I’ll be the first to admit, as a dad myself, I approach all reading and watching on the subject of fatherhood with some trepidation. We occupy a moment in the American zeitgeist when the examination of dads sets a pretty low conversational bar.
Tanya Ward Goodman, in her wonderful memoir Leaving Tinkertown, gives readers a well-crafted, compelling, and, above all, urgent narrative about losing a parent to Alzheimer’s. Goodman details the life and health decline of her father, Ross, who traveled the country painting carnival rides before settling in New Mexico and opening his own roadside attraction, which he christened “Tinkertown”: a museum of what some might call cowboy kitsch. A lover of circuses, carnivals, and tourist stop-offs such as Wall Drug, Ross was (and still is for Goodman) a larger-than-life figure.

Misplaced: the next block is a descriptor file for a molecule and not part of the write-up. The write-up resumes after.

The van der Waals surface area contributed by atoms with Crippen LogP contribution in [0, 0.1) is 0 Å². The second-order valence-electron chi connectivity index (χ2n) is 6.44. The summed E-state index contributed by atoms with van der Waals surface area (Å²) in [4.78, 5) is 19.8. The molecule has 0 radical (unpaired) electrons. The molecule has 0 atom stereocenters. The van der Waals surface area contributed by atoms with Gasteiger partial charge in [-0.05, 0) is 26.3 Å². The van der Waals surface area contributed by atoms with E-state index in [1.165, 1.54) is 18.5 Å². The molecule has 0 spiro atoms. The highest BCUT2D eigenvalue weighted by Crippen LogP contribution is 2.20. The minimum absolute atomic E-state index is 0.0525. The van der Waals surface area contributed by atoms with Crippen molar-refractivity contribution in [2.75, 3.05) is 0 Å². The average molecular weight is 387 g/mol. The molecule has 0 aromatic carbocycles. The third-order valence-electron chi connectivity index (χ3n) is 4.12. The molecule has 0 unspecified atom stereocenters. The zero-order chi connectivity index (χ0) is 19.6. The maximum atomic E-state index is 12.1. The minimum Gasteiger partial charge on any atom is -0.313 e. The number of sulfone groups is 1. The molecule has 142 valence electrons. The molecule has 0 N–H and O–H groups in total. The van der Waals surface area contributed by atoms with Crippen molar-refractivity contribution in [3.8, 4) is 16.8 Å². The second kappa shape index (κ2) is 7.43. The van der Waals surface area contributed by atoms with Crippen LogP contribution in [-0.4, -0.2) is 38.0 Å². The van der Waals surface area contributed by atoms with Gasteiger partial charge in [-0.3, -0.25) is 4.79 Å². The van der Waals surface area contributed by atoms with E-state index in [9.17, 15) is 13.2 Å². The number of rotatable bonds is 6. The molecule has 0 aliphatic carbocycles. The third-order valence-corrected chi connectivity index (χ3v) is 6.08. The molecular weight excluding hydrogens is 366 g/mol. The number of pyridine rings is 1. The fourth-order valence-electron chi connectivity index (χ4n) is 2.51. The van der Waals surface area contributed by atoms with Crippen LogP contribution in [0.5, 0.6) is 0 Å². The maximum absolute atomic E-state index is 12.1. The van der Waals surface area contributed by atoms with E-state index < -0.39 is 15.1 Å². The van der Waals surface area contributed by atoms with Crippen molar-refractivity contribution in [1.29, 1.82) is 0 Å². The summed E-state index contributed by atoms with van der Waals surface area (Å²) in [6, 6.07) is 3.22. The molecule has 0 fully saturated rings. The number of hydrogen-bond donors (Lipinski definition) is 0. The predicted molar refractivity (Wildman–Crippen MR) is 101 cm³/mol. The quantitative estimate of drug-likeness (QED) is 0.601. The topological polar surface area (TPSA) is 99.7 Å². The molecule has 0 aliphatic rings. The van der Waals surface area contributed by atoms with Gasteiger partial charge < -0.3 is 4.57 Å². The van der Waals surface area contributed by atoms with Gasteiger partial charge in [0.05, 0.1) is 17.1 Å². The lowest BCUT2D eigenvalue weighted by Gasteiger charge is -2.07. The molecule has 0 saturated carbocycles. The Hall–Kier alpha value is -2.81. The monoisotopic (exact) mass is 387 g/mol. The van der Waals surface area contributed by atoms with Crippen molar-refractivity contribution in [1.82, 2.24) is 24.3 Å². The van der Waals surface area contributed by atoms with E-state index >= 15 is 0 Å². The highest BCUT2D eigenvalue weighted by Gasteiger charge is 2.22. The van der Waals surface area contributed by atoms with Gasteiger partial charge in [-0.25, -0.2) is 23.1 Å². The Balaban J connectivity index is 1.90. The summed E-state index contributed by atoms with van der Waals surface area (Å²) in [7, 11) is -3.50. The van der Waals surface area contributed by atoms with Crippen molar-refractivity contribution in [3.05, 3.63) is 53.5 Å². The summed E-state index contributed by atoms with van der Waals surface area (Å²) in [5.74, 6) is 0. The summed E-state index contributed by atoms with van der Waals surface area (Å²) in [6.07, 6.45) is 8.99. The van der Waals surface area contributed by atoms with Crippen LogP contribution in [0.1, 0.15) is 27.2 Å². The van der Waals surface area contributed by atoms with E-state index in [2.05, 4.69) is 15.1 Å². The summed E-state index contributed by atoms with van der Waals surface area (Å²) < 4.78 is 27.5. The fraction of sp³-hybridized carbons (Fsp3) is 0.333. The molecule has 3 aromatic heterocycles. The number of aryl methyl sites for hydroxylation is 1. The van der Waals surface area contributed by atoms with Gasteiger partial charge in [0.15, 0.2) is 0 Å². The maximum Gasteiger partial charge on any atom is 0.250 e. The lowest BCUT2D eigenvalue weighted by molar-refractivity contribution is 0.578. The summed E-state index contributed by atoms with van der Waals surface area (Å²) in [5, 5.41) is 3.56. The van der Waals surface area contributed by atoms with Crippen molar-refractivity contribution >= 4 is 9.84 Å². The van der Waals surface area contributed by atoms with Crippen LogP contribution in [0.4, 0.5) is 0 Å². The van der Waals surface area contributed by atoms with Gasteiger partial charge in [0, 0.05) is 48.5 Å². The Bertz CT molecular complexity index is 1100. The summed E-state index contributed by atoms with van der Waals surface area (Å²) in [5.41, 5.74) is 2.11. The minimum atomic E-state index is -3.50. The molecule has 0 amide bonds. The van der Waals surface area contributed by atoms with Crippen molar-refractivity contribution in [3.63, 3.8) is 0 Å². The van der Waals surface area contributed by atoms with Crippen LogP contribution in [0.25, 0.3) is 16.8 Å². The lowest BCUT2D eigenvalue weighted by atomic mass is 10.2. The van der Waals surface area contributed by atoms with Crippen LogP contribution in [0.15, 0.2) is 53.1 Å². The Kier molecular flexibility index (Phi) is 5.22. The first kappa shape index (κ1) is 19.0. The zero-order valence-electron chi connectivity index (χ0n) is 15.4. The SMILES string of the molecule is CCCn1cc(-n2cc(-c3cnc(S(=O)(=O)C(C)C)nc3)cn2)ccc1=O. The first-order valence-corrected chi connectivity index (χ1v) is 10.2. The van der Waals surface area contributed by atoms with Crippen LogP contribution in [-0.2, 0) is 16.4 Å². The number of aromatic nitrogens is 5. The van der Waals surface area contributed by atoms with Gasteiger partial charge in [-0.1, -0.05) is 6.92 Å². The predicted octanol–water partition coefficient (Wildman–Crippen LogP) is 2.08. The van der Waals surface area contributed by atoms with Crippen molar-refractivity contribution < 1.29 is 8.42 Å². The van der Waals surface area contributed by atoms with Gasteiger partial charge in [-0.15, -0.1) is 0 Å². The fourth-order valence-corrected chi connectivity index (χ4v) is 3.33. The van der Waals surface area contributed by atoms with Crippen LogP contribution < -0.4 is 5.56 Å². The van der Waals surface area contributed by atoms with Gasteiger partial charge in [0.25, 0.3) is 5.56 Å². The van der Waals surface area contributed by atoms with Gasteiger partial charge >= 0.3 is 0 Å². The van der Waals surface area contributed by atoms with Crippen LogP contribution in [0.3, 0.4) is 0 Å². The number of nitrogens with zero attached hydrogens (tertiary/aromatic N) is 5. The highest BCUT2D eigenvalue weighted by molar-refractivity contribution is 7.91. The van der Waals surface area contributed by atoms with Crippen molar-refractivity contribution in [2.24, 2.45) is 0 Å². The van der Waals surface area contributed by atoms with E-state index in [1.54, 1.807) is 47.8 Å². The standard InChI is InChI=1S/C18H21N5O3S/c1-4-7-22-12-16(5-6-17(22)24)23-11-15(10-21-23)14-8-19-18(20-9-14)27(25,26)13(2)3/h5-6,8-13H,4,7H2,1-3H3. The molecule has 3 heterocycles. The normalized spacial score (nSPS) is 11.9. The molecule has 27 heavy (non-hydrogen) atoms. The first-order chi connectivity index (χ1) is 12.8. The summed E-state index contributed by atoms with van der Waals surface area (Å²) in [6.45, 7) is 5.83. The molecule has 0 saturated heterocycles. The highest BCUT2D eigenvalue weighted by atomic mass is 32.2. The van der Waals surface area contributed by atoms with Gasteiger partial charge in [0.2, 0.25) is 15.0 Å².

In 2006, Andrea O’Reilly founded Demeter Press, the first press devoted to scholarly and literary works on mothering and motherhood. Since that time, Demeter has published an extraordinary diversity of titles: fiction, poetry, creative nonfiction, essays, and academic studies on topics that include incarcerated mothers, feminist economics, gender fluid parenting practices, indigenous motherhood and many, many more.
When reading the poems of Medbh McGuckian, remember what Jean Paul Sartre wrote in his essay “Why Write?”: “The creative act . . . is the conjoint effort of author and reader. . . . You are perfectly free to leave …